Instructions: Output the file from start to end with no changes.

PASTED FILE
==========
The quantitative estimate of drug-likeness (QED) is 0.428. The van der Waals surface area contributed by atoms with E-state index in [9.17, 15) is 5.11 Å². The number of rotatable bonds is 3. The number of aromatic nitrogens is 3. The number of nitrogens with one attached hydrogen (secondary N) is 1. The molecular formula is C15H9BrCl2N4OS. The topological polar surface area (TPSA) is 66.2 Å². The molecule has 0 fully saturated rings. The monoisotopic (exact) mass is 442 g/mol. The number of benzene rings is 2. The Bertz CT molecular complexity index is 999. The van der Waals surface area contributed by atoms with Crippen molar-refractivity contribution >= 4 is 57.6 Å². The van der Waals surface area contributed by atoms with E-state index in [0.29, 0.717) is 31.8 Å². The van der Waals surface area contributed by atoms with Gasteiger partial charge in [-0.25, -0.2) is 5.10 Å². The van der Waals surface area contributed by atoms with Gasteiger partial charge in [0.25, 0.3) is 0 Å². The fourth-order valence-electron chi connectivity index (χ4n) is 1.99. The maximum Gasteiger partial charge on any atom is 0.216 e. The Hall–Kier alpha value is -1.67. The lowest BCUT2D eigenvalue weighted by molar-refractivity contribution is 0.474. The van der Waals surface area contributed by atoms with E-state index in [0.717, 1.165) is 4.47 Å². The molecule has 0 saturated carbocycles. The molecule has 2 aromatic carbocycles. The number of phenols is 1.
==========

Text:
The quantitative estimate of drug-likeness (QED) is 0.428. The van der Waals surface area contributed by atoms with E-state index in [9.17, 15) is 5.11 Å². The number of rotatable bonds is 3. The number of aromatic nitrogens is 3. The number of nitrogens with one attached hydrogen (secondary N) is 1. The molecular formula is C15H9BrCl2N4OS. The topological polar surface area (TPSA) is 66.2 Å². The molecule has 0 fully saturated rings. The monoisotopic (exact) mass is 442 g/mol. The number of benzene rings is 2. The Bertz CT molecular complexity index is 999. The van der Waals surface area contributed by atoms with Crippen molar-refractivity contribution >= 4 is 57.6 Å². The van der Waals surface area contributed by atoms with E-state index in [0.29, 0.717) is 31.8 Å². The van der Waals surface area contributed by atoms with Gasteiger partial charge in [-0.25, -0.2) is 5.10 Å². The van der Waals surface area contributed by atoms with Gasteiger partial charge in [0.25, 0.3) is 0 Å². The fourth-order valence-electron chi connectivity index (χ4n) is 1.99. The maximum Gasteiger partial charge on any atom is 0.216 e. The Hall–Kier alpha value is -1.67. The lowest BCUT2D eigenvalue weighted by molar-refractivity contribution is 0.474. The van der Waals surface area contributed by atoms with E-state index in [0.717, 1.165) is 4.47 Å². The molecule has 0 saturated carbocycles. The molecule has 2 aromatic carbocycles. The number of phenols is 1.